I have been rather absent from the keyboard recently I admit. Birthday and Christmas festivities have been taking over a wee bit. But while I have a break from the Quality Street (much needed) and present wrapping – let’s catch up a little.
I have completed my first term as a Masters student and let me tell you now – one should not enter upon such an adventure lightly! It’s hard work old chap. However, I have met some brilliant, talented and lovely people during the first few months of my London adventure and it’s been a fabulous roller coaster. Getting to know people from all over the world – France, Kuwait, China, Canada, Bulgaria, Spain – and catching up with old friends in the capital has been brilliant. I am also getting poor. The £10 price tag for a Cosmo will be the death of my piggy bank.
I’ve met editors, been to the BBC, to Sky, written some great pieces and some not so great pieces, been to the Tower of London, strolled around Hampton Court, been to the theatre, watched a Ballet, tried enchiladas, lived by myself, tried to rescue a swan, started a blog, sussed out London commuter hell, ‘got into’ Gin, worked out how to use twitter and laughed until tears came on a merry – go -round. It’s been pretty great.
I can’t help but relate my life right now to eating a bar of that new Cadbury’s chocolate, you know, the one with the popping candy? It’s full of random surprises, exciting crackles along with odd moments of disappointment when your bite doesn’t crackle … but that’s life. Also, like the experience of eating my new favourite chocolate bar, the whole thing is going way too fast.
Having just turned 23 and become an official member of a strata who quite enjoy having Classic Fm on in the background of a lazy Sunday (Who am I?!)… the concept of getting older is intriguing me. They, whoever they are, say time goes faster as you climb the fun-filled ladder of age and wisdom. And they are right. Now, more than ever I want to soak up every day moments, just embrace the here, the now. Because before long I will be moving on for good and embarking on my own life as an ‘independent adult’ – wowza! I also have come to realise that age is just a number. For example, if you fancy wearing a sparkly mini dress at 40, do it darling! Just do it with style or swag, whichever floats your boat. If you want to listen to a bit of Mozart followed by a bit of Beyonce – go for it ! It’s all about mixing it up, having fun and not feeling bound by a typecast or number.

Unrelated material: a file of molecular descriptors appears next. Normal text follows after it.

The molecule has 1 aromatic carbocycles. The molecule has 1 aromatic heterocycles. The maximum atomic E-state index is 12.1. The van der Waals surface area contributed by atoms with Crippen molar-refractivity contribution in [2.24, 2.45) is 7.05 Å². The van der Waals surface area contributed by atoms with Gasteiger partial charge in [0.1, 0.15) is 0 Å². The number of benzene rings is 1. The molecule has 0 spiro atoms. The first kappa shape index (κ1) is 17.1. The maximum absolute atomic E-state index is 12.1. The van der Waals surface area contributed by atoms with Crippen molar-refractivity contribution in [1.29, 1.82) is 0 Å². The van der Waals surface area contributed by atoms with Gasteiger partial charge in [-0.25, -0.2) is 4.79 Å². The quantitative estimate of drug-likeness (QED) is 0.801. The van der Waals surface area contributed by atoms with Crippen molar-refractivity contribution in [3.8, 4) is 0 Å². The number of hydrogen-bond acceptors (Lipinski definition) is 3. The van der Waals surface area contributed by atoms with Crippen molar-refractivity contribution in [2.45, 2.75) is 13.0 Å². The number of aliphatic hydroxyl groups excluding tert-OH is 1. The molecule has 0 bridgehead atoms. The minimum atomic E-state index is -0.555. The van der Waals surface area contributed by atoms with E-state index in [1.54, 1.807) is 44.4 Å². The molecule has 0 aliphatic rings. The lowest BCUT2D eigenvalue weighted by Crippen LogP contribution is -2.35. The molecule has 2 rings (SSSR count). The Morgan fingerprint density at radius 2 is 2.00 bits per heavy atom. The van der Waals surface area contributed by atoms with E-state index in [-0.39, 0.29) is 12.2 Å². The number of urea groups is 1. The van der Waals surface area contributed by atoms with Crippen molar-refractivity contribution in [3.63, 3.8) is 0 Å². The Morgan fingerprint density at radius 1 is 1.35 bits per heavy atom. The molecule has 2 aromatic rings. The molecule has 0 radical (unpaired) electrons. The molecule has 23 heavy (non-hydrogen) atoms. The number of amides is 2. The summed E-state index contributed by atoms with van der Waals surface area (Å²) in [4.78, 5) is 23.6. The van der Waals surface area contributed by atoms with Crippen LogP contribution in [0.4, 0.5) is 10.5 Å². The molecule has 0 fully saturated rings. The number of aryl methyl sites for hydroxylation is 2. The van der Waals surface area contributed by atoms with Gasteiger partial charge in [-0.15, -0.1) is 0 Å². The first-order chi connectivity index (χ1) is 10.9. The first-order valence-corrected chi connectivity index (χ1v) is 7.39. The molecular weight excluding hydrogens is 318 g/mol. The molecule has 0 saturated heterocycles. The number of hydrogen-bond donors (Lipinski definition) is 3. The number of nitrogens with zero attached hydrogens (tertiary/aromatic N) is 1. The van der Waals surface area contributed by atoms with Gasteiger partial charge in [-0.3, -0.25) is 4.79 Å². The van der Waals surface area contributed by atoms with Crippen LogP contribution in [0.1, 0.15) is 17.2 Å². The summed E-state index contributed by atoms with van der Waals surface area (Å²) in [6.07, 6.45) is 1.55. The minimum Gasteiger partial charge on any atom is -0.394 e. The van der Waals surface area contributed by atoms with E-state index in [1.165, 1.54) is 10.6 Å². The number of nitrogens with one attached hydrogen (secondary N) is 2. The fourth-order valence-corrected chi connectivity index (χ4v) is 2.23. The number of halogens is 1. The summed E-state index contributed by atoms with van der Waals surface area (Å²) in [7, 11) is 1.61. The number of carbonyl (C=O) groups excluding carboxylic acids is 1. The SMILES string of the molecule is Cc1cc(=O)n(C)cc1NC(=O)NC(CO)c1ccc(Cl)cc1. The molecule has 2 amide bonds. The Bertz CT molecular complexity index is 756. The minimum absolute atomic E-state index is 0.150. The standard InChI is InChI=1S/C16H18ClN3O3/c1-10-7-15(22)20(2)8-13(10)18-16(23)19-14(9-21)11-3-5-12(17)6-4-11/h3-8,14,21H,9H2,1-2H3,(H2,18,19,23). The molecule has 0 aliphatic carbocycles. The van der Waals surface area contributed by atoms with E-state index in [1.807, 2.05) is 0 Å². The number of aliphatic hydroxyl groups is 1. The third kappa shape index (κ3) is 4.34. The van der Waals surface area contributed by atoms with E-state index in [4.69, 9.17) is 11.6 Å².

I just returned home for the holidays and I catch myself appreciating everything even more now than I did when I was a teenager. The decorating of the tree, the making of mince pies, catching up with old friends, my mum’s panic buying of Brandy Butter and cocktail sausages, the annual replaying of cheesy Tim Allen Christmas films, nights with a liiiiitle too much Baileys – these are the moments that make Christmas special.
I’ll let you in on a secret, I actually believed in Santa for a long time! To go all stilton on you, the thing about Christmas is that it’s about the magic. Sorry cynics! Who cares what is ‘real’ (Lacan and Zizek would agree). It can’t be defined as an objective truth. OK, if you start looking out for Santa’s sleigh at age 56, there may be some concerns. But you know what I mean. Embrace the magic.